US 5238409 A
A valve means (1) is disclosed for use in a teaching manikin to simulate an open and closed airway of the human throat. The valve means comprises a section with a hollow passage and two end openings. A first opening fits onto a manikin head and a second opening seats on a sealing surface. When the head is tilted back the valve means (1) lifts to open the second end to permit the flow of air.
1. In a resuscitation manikin having a head and a throat opening, a valve means (1) comprising a section with a hollow interior passage having
a first end opening (2) adapted to be connected to said throat opening (13) of the manikin and
a second end opening (3) adapted, in a first position, to rest on a surface (4) to impede the flow of air through the passage and, in a second position, to lift from the surface to permit the flow of air through the passage; said first position being obtained when said head (10) of the manikin is faceup and said second position being obtained when the head is tilted back.
2. The valve means of claim 1 in which the section depends from a throat opening to seat the second end on a surface below the throat opening.
3. The valve means of claim 2 in which the section extends from the throat opening for a short distance and then extends downward towards the surface.
4. The valve of claims 1, 2 or 3 where the surface is an interior surface of a lung bag (30).
5. The valve of claims 1, 2 or 3 where the surface is an interior surface of a lung bag (30) and the lung bag rests on a surface supporting the manikin.
6. The valve of claims 1, 2 or 3 where the surface is an interior surface of a lung bag (30) and the lung bag rests on a part of the manikin.
7. The valve means of claims 1, 2 or 3 in which the first end is keyed to the throat of the manikin to permit attachment in one angular position.
This invention relates to manikins intended to be used for teaching artificial resuscitation and/or cardio-pulmonary resuscitation (CPR) techniques. In particular, it relates to an valve means adapted to resist the flow of air through a throat of the manikin unless the head of the manikin is tilted back to open the airway.
There are many complex and interrelated functions and structures of the human body that are pertinent to the application of both ventilation and cardiac massage resuscitation techniques and, accordingly to the construction of practice or teaching manikins. One of the features that is sought to be obtained in a such a manikin is a means to simulate head tilting for throat or airway clearance.
The Applicant is the assignee of all interest in European Patent Application Publication #0 306 328, which describes a manikin having a disposable lung bag connected to a hollow head. This manikin was developed for practicing mouth to mouth resuscitation techniques.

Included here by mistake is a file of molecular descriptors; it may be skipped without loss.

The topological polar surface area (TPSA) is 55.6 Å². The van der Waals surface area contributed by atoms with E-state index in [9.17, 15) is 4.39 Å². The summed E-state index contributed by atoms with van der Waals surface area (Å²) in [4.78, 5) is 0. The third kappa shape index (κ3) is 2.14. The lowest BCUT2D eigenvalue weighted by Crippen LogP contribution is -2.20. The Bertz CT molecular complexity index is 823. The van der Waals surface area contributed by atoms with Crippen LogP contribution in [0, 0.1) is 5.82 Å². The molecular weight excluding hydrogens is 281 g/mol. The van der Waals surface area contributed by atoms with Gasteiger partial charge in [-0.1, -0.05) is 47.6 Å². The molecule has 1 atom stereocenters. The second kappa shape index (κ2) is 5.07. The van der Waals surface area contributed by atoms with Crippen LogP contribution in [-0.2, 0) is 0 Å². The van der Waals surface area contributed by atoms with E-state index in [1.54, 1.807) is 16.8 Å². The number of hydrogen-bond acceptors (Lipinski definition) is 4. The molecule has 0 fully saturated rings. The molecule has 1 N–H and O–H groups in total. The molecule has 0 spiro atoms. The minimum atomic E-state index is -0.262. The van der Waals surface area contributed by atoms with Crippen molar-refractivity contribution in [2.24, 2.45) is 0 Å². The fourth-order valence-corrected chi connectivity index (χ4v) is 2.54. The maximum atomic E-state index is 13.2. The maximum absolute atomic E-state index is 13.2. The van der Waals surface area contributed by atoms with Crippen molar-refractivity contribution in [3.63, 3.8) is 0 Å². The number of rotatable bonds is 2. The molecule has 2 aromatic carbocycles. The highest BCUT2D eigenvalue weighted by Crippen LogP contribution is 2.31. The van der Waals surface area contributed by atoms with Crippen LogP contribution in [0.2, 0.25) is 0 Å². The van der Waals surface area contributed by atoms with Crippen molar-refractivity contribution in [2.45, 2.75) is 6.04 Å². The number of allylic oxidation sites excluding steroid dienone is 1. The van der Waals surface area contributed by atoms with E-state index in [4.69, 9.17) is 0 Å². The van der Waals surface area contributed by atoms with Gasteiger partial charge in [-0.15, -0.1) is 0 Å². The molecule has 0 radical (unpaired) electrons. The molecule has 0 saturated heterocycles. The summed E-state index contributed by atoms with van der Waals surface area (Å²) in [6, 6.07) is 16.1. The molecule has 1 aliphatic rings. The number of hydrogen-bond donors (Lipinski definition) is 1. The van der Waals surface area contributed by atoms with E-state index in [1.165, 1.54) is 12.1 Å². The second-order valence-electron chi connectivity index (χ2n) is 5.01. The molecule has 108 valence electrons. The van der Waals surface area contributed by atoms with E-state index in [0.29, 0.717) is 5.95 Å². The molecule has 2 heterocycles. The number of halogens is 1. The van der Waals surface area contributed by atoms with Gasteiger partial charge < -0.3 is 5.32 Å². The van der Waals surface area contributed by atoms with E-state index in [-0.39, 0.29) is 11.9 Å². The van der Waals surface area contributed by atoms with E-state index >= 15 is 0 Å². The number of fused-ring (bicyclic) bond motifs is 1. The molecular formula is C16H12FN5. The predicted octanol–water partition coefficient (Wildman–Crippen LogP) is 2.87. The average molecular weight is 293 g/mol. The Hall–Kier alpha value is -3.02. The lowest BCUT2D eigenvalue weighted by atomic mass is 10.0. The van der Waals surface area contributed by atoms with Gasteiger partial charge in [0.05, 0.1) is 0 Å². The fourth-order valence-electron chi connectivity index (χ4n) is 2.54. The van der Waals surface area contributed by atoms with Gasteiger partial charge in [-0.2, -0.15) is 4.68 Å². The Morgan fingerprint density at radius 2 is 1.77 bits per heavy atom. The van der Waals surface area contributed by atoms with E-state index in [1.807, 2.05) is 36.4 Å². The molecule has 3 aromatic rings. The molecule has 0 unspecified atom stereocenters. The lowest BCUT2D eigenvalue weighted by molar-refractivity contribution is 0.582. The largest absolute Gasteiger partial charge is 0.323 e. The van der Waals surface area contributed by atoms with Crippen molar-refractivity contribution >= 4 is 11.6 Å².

The applicant is also aware of U.S. Pat. Nos. 2,904,898, 3,199,225 and 3,068,590; French patent 1,207,372 and Australian Patent 270,640 relating to other resuscitation training apparatus.
In U.S. Pat. No. 4,984,987 the applicants disclosed an inexpensive, readily portable manikin to serve as a teaching tool for a basic CPR instruction course. The manikin comprised in combination a head means, a chest means, a disposable lung means, and a compression means in which;
the head means has an opening to receive air blown into it by a user,
the chest means is adapted to be removably connected to the head means,
the disposable lung means is adapted to be removably connected to the head means within the chest means, in communication with the opening of the head means,
the compression means is adapted to fit within the chest means to receive compression administered by a user.
The head means of this manikin was said to be a hollow head which will avail itself to mass production techniques. The head has a mouth and nostril openings for artificial resuscitation. The head has a neck portion which is adapted to be connected to a disposable lung bag to receive the air blown into the head. The neck was also adapted to connect into a opening in the chest means. The chest means was a simple shell to provide a visual impression of a torso with anatomical indicators or reference points to assist one to locate the correct position for hand placement during application of the compression heart massage techniques. The front and back portions of the chest were said to be separated by a resilient compression means.
Other manikins described in the literature known to the Applicant are:
U.S. Pat. No. 4,194,303--primarily directed to a manikin for teaching abdominal thrust techniques to expel throat lodged food particles,
U.K. Patent Application #2 117 250 A--directed to a manikin in which air is expelled from a ball by compression of the manikin's chest and a pneumatic circuit is provided to measure the force of the compression,
German patent DE 30 49 583 A1--directed to a complex manikin circuit with a pair of bellows.
European Patent Application #0 079 795 A2--which relates to a pneumatic lung analog.
The valve means of this invention is adapted to be an improvement for the manikin disclosed in U.S. Pat. No. 4,984,987 and European Patent Application Publication #0 306 328. It will be appreciated, however, that the valve means of this invention could be used as an element in other training manikins. The invention provides the advantage of a simple, low cost valve that effectively permits teaching of head tilt to open the airway of the throat of a victim.